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From one perspective, Amazon (NASDAQ: AMZN) seems to defy numerical principles. As companies become large, growth percentages tend to slow from year to year since the company has to produce more to achieve the same percentage increase.

Amazon has managed to sidestep the issues with slowing growth that often plague many larger companies. Despite its massive size, analysts still predict Amazon can generate 192% earnings growth over the next three years. How Amazon is projected to accomplish that seemingly difficult achievement offers a template for other large companies and lays waste to the idea that bigger companies have to settle for modest growth rates.

Amazon’s growth path

At a $1.4 trillion market cap, Amazon has become one of the world’s largest publicly traded companies. Typically, such large sizes tend to slow down growth because of the need to produce larger nominal increases to yield the same growth percentage.

Where Amazon succeeded is in pushing this growth to the limit. For 2023, estimates from 13 different analysts for the company’s earnings stand at a consensus level of $2.23 per share. Only two analysts have projected earnings to 2026, but those two believe profits will rise to a consensus $6.51 per share.

This amounts to a 192% surge in just three years, well beyond the 38% average growth the S&P 500 would grow over the same period based on average annual gains. Assuming the estimates hold and Amazon maintains a consistent business valuation, such an increase would take its market cap to nearly $4.1 trillion!

Amazon’s strategy

So how does such a large company create an estimated $2.7 trillion in market value in such a short time?

The answer to that question comes from looking at Amazon for what it has become. Most customers and many investors look at it as primarily an e-commerce company. Nonetheless, even though online selling is the face of the company, it looks like its worst-performing business.

Online stores are part of Amazon’s North America and International segments. But despite accounting for over $218 billion in revenue, these segments produced less than $2 billion in operating income. And they include faster-growing businesses such as advertising, subscriptions, and third-party seller services.

Amazon did not break out operating income for these businesses. However, they grow revenue at double-digit rates, far faster than online stores. That could mean its online stores actually lose money.

So, how does Amazon earn profits?

Hence, comparatively smaller businesses under Amazon’s umbrella likely drive all of the profitability. The largest of these is Amazon Web Services (AWS), its cloud computing arm. Its revenue of $43 billion in the first half of the year, around 17% of the company total, grew by only 13%.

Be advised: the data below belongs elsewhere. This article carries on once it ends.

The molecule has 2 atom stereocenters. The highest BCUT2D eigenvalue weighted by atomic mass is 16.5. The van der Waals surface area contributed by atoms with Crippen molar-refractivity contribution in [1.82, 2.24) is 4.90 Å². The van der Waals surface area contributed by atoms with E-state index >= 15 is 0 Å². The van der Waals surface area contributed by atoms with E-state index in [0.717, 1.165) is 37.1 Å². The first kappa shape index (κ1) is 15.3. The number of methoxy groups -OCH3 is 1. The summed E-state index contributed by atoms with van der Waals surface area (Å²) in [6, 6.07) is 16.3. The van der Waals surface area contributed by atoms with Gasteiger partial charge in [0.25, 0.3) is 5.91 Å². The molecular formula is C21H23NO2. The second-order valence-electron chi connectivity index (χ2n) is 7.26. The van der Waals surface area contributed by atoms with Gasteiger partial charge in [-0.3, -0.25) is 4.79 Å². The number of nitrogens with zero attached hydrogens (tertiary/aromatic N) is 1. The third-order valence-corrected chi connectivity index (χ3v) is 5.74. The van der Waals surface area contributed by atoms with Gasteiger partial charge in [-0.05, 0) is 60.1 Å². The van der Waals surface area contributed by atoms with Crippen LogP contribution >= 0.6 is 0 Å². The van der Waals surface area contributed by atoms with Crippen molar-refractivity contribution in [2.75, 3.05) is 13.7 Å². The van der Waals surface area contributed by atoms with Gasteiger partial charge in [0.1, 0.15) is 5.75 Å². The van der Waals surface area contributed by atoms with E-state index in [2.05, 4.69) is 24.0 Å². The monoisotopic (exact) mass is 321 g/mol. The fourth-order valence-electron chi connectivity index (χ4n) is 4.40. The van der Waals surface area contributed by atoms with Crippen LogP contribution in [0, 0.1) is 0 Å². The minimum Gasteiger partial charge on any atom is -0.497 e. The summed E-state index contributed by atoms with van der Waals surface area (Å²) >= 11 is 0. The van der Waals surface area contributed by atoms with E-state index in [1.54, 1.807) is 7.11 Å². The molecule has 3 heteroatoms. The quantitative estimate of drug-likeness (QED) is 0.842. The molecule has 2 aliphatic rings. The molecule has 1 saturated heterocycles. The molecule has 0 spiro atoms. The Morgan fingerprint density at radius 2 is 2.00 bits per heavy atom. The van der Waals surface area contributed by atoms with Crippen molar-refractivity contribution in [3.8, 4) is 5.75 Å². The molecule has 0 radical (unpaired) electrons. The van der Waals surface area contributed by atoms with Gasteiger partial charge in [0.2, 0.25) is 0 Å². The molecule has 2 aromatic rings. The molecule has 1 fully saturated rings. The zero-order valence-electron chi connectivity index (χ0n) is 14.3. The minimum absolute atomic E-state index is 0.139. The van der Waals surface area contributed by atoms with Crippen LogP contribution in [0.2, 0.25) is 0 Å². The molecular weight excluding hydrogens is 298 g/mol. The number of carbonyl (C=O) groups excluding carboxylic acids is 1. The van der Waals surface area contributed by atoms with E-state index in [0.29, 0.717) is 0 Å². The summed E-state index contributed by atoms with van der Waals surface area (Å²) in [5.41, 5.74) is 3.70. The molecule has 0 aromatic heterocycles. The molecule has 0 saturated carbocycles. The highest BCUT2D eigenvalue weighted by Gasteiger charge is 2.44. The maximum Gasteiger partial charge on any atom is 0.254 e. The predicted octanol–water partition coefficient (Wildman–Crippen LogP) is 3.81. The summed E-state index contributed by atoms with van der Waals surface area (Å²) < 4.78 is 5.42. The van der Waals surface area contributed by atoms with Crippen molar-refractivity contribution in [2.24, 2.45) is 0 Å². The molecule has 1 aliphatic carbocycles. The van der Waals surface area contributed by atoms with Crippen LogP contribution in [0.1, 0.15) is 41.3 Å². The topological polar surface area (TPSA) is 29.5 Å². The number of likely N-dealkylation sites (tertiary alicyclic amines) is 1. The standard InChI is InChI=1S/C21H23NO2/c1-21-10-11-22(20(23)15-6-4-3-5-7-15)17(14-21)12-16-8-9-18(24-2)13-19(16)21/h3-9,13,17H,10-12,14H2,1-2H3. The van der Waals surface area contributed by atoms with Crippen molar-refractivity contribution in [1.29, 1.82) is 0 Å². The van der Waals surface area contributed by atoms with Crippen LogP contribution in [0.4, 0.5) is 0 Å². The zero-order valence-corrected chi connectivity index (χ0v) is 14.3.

Although that represents a slowdown from past years, this comparatively small amount of revenue generated $10.5 billion in operating income, about 84% of the company’s total.

Operating income shrunk from year-ago levels as companies slowed cloud spending amid a sluggish economy. Nonetheless, Fortune Business Insights forecasts a 20% compound annual growth rate for the cloud industry through 2030. Hence, that slump is unlikely to last.

Moreover, subscriptions, advertising, and online seller services should continue to grow. As long as such businesses drive most or all of the profit growth, the 192% profit gain is a realistic goal, even for a behemoth like Amazon.

Making sense of Amazon’s future

Even with a $1.4 trillion market cap, Amazon has figured out how to achieve an estimated 192% growth over the next three years.

Admittedly, such projections carry a degree of uncertainty. Estimates almost always change, and valuations rarely remain the same.

Still, Amazon has enhanced its profit growth as fast-growing smaller businesses overshadow a massive but likely unprofitable e-commerce enterprise. Such dynamics should keep Amazon growing at a relatively rapid rate, which could add trillions to its market cap as AWS and its e-commerce support businesses carry Amazon forward.

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John Mackey, former CEO of Whole Foods Market, an Amazon subsidiary, is a member of The Motley Fool’s board of directors. Will Healy has no position in any of the stocks mentioned. The Motley Fool has positions in and recommends The Motley Fool has a disclosure policy.

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